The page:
When phone updates effect our safety

phone

There are three cars in my family, A Toyota Highlander, a Chevy Volt, and a Mazda3. My wife, who drives the Highlander, and we use our respective iPhones (5 and 6) paired to our cars. What are the odds of each of phones suddenly experiencing problems connecting to the cars in the same week? Apparently pretty good when it comes to an iOS update.

That’s just what happened two weeks ago. My wife’s phone would not connect to her Highlander no matter what she did, including unpairing and repairing. My Volt and Mazda would occasionally connect with my iPhone 6, but often would not. And when it did connect, each car would sometimes play music randomly from my phone at the conclusion of the call.

Apparently, the cause is another update to iOS, going to 9.1 and 9.2. In doing some “research” (e.g. searching the web), there are numerous reports of similar issues being experienced on a wide variety of cars.

The website autoconnectedcar.com (http://www.autoconnectedcar.com/2016/01/why-bluetooth-siri-ous-issues-reported-with-ios-9-2-1-iphone-5-6s-with-car-infotainment-gmc-buick-mercedes-kia/) is filled with examples.

From Apple’s on-line forum

“The problem is undoubtedly on Apple’s end, as this occurs on my Jeep UConnect and Ford Sync systems as well.  Both worked fine prior to the 9.X update, and my work Android phone still works with no issues.  Ever since upgrading my iPhone 6 to 9.1 (and now 9.2.1), the phone will disconnect from the vehicle as soon as the “callee” picks up the phone on their end.  I can always reconnect using the phone, but the point of hands-free is to eliminate this distraction…”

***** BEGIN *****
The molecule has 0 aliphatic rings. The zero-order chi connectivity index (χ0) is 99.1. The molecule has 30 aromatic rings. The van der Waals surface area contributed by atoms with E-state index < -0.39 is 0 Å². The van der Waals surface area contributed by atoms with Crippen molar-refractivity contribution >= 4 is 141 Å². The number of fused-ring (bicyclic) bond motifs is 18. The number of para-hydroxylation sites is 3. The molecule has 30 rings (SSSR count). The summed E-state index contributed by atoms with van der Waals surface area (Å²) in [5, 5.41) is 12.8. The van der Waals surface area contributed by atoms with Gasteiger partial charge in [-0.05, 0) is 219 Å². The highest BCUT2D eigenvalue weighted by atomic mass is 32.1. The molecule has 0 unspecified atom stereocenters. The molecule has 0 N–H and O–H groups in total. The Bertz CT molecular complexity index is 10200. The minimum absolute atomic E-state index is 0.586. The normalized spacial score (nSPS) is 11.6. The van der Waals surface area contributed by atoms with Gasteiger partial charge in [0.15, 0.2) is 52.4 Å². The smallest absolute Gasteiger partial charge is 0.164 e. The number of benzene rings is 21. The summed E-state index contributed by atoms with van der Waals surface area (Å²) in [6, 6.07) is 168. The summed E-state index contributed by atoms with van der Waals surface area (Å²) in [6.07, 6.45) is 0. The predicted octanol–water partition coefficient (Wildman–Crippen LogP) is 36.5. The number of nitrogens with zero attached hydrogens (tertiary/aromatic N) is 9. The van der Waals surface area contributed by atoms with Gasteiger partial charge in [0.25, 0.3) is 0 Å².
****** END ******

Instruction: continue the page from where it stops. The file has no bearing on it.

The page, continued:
This is not the first time an upgrade has caused problems with Bluetooth connectivity. Past upgrades prevented Plantronics Bluetooth headsets from working.

But these new issues are not just inconvenient; they can effect our safety. I discovered the failure to connect while driving; a call came in and went to my phone, not to the car. I chose to ignore it and pulled over and tried to connect to the car without success. Others might try answering while driving.

Because it’s safety related, wouldn’t it be more appropriate for Apple to change their normal policy of not commenting on software bugs?  Acknowledged the issue, tell us not to depend on our Bluetooth reliably connecting, and confirm that it’s working on a fix. When it comes to safety, secrecy is just not appropriate.

 

by Phil Baker

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